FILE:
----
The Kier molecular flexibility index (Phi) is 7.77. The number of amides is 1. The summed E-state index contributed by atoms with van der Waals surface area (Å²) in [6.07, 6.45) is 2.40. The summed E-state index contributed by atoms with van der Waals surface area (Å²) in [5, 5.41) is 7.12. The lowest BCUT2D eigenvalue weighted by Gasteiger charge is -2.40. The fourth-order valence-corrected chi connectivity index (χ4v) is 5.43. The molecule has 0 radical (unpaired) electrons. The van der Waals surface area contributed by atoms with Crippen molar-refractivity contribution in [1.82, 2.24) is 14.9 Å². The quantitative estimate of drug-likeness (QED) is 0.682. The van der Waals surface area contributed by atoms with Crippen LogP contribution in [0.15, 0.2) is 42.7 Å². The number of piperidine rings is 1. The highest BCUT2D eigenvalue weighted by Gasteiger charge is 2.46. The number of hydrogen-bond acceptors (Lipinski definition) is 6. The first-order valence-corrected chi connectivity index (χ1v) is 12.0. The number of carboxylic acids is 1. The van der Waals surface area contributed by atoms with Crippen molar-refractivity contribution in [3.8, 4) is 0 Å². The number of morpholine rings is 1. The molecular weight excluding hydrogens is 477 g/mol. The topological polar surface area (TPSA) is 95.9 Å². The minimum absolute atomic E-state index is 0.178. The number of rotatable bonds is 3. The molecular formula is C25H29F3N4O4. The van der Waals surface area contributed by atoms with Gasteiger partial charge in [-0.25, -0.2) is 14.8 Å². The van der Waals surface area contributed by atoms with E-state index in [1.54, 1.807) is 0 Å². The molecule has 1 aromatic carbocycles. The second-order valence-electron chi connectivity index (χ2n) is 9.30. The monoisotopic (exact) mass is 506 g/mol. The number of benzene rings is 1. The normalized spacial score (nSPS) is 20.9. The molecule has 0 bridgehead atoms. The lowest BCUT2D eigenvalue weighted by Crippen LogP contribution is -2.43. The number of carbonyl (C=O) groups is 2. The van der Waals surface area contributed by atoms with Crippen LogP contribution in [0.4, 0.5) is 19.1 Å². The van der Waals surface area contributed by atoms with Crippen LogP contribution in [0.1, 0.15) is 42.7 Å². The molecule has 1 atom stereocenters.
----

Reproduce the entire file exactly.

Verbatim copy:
The Kier molecular flexibility index (Phi) is 7.77. The number of amides is 1. The summed E-state index contributed by atoms with van der Waals surface area (Å²) in [6.07, 6.45) is 2.40. The summed E-state index contributed by atoms with van der Waals surface area (Å²) in [5, 5.41) is 7.12. The lowest BCUT2D eigenvalue weighted by Gasteiger charge is -2.40. The fourth-order valence-corrected chi connectivity index (χ4v) is 5.43. The molecule has 0 radical (unpaired) electrons. The van der Waals surface area contributed by atoms with Crippen molar-refractivity contribution in [1.82, 2.24) is 14.9 Å². The quantitative estimate of drug-likeness (QED) is 0.682. The van der Waals surface area contributed by atoms with Crippen LogP contribution in [0.15, 0.2) is 42.7 Å². The number of piperidine rings is 1. The highest BCUT2D eigenvalue weighted by Gasteiger charge is 2.46. The number of hydrogen-bond acceptors (Lipinski definition) is 6. The first-order valence-corrected chi connectivity index (χ1v) is 12.0. The number of carboxylic acids is 1. The van der Waals surface area contributed by atoms with Crippen molar-refractivity contribution in [3.8, 4) is 0 Å². The number of morpholine rings is 1. The molecular weight excluding hydrogens is 477 g/mol. The topological polar surface area (TPSA) is 95.9 Å². The minimum absolute atomic E-state index is 0.178. The number of rotatable bonds is 3. The molecular formula is C25H29F3N4O4. The van der Waals surface area contributed by atoms with Gasteiger partial charge in [-0.25, -0.2) is 14.8 Å². The van der Waals surface area contributed by atoms with E-state index in [1.54, 1.807) is 0 Å². The molecule has 1 aromatic carbocycles. The second-order valence-electron chi connectivity index (χ2n) is 9.30. The monoisotopic (exact) mass is 506 g/mol. The number of benzene rings is 1. The normalized spacial score (nSPS) is 20.9. The molecule has 0 bridgehead atoms. The lowest BCUT2D eigenvalue weighted by Crippen LogP contribution is -2.43. The number of carbonyl (C=O) groups is 2. The van der Waals surface area contributed by atoms with Crippen LogP contribution in [0.4, 0.5) is 19.1 Å². The van der Waals surface area contributed by atoms with Crippen LogP contribution in [0.1, 0.15) is 42.7 Å². The molecule has 1 atom stereocenters.